Salvage of Exposed Groin Vascular Grafts with Early Intervention Using Local Muscle Flaps.
Background: Peripheral vascular surgery may be complicated by wound infection and potential graft exposure in the groin area. Muscle flap coverage of the graft has been promoted to address these wound complications. The authors present their findings regarding graft salvage rates and patient outcomes using local muscle flaps to address vascular graft complications of the groin.
Methods: Data were obtained by retrospective cohort study of patients who underwent a local muscle flap procedure by a single surgeon following vascular graft complication in the groin.
Results: Seventeen patients undergoing local muscle flap coverage of a vascular graft were reviewed. Six men and 9 women, 51-80 years old, were included in the study. Wound complications in the groin occurred anywhere from 3 days to 3.5 years following graft placement. Graft exposure was the most common presenting complication (14 of 17 patients). Muscle flap coverage occurred within 15 days of complication presentation in all patients (average, 6.4 days). Seven of the 15 patients experienced postoperative complications within 6 months of the procedure, most commonly wound dehiscence. However, analysis demonstrated that vascular grafts were successfully salvaged in 10 of the 17 patients (59%) over the course of follow-up (range, 104-1748 days). Average time to muscle flap coverage was 4.2 days in patients who retained the graft and 9.6 days in patients who ultimately lost their vascular graft.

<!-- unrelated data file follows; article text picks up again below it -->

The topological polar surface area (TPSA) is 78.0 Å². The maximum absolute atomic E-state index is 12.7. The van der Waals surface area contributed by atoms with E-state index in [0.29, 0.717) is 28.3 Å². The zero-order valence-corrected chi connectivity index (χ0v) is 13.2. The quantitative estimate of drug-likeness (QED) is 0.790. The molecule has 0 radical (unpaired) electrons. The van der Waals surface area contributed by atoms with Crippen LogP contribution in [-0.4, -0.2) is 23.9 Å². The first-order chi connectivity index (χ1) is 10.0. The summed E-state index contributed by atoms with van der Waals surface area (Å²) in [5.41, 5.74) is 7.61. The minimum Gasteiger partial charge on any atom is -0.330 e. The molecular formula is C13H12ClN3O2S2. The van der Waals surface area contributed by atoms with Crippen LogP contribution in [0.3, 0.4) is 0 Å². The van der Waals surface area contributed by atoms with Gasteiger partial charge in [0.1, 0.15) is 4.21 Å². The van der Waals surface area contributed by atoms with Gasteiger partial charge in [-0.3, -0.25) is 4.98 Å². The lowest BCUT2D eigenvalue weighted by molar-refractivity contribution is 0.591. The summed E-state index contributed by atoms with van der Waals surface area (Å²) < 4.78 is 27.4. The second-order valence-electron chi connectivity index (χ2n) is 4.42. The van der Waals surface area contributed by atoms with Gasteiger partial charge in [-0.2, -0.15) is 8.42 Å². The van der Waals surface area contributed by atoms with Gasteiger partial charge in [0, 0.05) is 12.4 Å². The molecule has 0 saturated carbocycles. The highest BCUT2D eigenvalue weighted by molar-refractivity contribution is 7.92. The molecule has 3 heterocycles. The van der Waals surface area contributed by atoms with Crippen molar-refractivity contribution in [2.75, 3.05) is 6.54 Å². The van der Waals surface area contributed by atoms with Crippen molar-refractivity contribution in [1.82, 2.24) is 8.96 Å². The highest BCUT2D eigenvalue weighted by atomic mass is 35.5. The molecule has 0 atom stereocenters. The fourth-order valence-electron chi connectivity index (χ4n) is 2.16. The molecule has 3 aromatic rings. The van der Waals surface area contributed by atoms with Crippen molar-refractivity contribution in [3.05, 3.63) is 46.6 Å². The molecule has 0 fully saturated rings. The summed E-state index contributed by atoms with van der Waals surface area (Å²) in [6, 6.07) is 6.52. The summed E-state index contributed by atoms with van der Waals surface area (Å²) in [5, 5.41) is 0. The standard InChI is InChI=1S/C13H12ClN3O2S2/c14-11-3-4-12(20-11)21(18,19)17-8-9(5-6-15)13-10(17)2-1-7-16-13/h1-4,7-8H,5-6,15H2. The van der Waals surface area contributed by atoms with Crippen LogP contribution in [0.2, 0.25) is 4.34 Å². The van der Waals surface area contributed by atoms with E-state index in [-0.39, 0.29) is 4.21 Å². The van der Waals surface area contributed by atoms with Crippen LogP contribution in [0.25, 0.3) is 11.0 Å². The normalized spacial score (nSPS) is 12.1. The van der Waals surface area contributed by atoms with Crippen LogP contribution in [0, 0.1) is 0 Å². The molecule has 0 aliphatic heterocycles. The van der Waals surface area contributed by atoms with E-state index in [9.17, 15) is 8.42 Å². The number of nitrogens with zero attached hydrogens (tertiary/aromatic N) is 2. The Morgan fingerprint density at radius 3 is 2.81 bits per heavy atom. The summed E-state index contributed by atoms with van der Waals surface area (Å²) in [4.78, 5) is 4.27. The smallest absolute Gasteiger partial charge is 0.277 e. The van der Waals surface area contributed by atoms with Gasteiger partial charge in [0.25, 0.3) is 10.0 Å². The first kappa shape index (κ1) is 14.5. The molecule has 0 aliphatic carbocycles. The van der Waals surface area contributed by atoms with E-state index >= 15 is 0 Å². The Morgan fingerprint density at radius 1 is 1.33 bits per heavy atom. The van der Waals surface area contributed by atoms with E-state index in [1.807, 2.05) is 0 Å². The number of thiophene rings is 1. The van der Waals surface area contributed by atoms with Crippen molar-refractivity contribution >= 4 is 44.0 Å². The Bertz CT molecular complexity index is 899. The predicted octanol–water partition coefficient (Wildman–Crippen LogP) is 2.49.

Conclusions: The authors demonstrate improved vascular graft salvage rate when local muscle flap procedure is performed early after initial wound complication presentation.